Difference between revisions of "WTP/Build/How to promote a build"
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Revision as of 23:47, 12 September 2008
To "promote a build", means to copy it from the build machine to the download machine. This happens, of course, after a build has been deemed promotable ... passed smoke tests or whatever other criteria there are for that build.
Why doesn't the build script just put every build on the download server? There are a couple of reasons. First, the build machine's files are not mirrored, which turns out to be much more efficient for day-to-day continuous build. Since not many people download those, we would trigger a great deal of of unnecessary activity in the Eclipse.org infrastructure if we put every build on download server. The second reason is that this makes it a little more apparent which build consumers and early testers can pick up. We produce many builds throughout a given week, some of them have never even been downloaded or looked at by anyone so we don't want innocent users or testers downloading a very bad build.
There's basically two things that have to be done. One, copy the files. In our current setup, this is accomplished by copying a directory from the build machine somewhere in the /shared/webtools/committers directory to its download location, somewhere on ~/downloads/webtools/downloads/drops. The other thing that has to be done is that a few files have to have some URLs updated to reflect the new location (most URLs are relative, though, so are valid no matter what the top level directory is). Besides these main things, there's also cleanup to do. On the build machine, any builds during the week that are not promoted should be deleted. It is a good idea, though, to leave the build directory that is being in place, partially to give time for any downloads from users or testers to complete, if they happen to be getting the latest at the same time you promote. Plus, downloads from the build machine are faster or more available for many committers, since once copied to the download server, it can take 10 to 30 minutes (or more) to "show up" by the time it replicates. To actually start showing up on mirrors takes several hours (and usually overnight). There is another type of cleaning not really addressed here (that is, by the automation described below) and that is cleaning up old builds on the download server itself .... this happens when we "change types" of builds. For example, when we promote a Milestone build, then shortly after that we should remove the I-builds that led up to that milestone.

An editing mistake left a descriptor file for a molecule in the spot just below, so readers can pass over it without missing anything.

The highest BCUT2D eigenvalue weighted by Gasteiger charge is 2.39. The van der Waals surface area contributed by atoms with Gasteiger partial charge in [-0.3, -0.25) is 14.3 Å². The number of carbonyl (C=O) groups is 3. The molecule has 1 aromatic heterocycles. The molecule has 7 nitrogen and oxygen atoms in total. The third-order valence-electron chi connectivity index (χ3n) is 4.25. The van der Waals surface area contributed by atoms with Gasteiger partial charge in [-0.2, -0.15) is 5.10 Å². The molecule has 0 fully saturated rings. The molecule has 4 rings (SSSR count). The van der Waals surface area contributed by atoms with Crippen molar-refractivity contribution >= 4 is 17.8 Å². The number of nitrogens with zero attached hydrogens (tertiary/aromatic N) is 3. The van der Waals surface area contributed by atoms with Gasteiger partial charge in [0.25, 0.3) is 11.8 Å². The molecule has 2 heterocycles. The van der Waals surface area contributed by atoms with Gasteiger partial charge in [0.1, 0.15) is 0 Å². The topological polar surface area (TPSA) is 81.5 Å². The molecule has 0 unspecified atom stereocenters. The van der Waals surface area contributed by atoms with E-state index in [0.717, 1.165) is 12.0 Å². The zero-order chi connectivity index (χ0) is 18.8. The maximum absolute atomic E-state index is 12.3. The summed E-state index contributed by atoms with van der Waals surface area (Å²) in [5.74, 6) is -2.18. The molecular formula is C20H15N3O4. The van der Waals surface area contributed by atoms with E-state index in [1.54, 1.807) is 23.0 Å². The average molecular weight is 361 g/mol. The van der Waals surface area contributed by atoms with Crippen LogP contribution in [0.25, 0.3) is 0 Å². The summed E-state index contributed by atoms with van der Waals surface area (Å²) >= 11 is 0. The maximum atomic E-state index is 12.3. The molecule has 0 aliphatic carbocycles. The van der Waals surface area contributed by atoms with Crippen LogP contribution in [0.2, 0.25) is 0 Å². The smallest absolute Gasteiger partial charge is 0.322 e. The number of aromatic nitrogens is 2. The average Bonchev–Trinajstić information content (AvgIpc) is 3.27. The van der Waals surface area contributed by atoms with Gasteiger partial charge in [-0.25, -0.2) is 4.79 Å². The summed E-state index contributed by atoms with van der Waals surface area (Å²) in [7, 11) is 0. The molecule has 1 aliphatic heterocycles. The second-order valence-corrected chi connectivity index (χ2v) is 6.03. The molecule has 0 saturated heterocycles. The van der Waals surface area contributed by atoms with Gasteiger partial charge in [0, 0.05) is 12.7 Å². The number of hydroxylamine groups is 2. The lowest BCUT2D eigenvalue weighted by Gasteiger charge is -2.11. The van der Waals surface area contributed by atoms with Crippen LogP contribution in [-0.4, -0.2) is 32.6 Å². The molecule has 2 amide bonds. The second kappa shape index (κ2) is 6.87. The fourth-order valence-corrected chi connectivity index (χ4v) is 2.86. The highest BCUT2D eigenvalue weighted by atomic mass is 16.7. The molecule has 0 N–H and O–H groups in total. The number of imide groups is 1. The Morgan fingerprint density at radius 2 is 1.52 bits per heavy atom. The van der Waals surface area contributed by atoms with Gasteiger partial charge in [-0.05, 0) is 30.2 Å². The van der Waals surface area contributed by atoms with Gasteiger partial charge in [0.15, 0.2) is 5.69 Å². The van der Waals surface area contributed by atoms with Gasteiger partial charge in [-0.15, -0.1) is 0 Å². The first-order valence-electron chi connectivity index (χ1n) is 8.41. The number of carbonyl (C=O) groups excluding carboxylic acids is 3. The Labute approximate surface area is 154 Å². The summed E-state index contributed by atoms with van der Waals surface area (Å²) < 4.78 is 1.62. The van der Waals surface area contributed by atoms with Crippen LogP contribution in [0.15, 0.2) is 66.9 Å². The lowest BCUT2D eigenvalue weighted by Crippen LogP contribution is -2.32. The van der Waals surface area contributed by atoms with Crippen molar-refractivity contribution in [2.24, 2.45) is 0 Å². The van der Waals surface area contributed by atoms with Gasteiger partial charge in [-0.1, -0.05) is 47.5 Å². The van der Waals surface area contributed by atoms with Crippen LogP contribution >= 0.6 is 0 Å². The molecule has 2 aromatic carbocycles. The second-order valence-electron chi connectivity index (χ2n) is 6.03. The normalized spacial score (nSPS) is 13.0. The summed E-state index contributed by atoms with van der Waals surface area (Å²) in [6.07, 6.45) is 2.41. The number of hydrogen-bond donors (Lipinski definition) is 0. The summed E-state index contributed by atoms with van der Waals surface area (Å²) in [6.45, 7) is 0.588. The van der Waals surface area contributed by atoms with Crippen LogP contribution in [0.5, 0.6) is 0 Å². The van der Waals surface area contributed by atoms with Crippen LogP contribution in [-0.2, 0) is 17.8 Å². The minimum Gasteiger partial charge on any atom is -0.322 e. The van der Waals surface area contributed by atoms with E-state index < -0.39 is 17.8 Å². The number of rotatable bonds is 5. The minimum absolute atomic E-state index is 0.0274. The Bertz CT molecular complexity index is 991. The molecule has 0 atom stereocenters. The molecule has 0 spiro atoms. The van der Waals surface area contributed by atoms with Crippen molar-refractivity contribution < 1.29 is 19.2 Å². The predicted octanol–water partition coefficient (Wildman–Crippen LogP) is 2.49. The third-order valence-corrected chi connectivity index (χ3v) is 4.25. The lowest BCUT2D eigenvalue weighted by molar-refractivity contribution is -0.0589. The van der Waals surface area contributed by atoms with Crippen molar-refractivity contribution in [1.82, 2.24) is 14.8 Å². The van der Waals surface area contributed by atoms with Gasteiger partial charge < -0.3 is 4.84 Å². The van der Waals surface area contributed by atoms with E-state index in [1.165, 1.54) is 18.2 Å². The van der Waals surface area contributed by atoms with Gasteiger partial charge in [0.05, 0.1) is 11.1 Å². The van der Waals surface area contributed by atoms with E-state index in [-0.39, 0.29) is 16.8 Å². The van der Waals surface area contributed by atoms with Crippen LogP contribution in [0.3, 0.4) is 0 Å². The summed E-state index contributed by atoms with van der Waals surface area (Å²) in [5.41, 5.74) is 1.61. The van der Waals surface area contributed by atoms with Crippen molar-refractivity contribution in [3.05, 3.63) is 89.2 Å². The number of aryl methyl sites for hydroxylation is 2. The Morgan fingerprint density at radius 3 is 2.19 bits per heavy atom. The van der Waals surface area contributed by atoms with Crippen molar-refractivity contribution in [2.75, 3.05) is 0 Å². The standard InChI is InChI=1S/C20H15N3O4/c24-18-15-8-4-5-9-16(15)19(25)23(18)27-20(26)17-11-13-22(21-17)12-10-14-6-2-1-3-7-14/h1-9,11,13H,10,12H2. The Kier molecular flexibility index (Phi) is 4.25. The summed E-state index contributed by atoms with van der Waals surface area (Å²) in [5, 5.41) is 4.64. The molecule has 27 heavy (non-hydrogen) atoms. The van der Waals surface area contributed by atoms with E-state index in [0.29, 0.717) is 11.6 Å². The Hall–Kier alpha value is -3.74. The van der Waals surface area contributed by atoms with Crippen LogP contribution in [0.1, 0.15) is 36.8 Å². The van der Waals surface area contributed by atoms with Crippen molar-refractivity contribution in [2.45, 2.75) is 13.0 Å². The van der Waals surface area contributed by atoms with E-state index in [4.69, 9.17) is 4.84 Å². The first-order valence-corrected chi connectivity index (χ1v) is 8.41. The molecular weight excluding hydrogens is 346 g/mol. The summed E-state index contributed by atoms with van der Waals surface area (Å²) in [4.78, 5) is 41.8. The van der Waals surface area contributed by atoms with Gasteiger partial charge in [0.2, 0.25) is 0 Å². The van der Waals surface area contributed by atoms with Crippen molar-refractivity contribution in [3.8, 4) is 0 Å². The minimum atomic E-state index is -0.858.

The Promote Automated Script
There is a script (a bash script) in the
releng.control project called
promote.sh that automates the tasks mentioned above: copies the most recent build in what ever project is named, fixes up the URLs, and removes all but the most recent build.
As of this writing, the script can be ran from an SSH console on the build.eclipse.org machine, from the
Note that "most recent" is something to be careful of. While it does not happen often, occasionally we'll do a "final" build, only to discover it didn't go well, and decide to promote some previous build instead. In those cases, you would have to "manually" delete any build directories that were more recent than the one you wanted to promote before using the scripts.
The script can be ran with something like
./promote.sh -[vcd]p build-project
where build-project is one of the projects such as wtp-R3.0-M, wtp-R3.1-R, etc.
The options are all singe letters and technically optional (though not much is done if there are no options.
v verbose: provides more output about what it's doing c copy: actually does copy the most recent version from the specified project. If 'c' is not provided, no copy is done but the most recent one is listed to the console. This is one way to 'sanity check' that the one that will be copied matches the one you think it is. d delete: deletes the previous, older builds from the same project that is being promoted. p project: the 3-part name associated with any CC projects, such as wtp-R3.0-M, wtp-R3.1-R, etc.
So, for example, the command to promote a weekly M build on the 3.0 maintenance branch would be as follows (ran from the
./promote.sh -dcp wtp-R3.0-M
What if things change?
The process (and script) makes a few assumptions about the structure of the build machines directory structure and the webtools downloads directory structure. Hence, if any of those things change the script would have to be redone. Similarly, if and when there are new projects added, say "xml-4.0-R" then some tweaks might be required.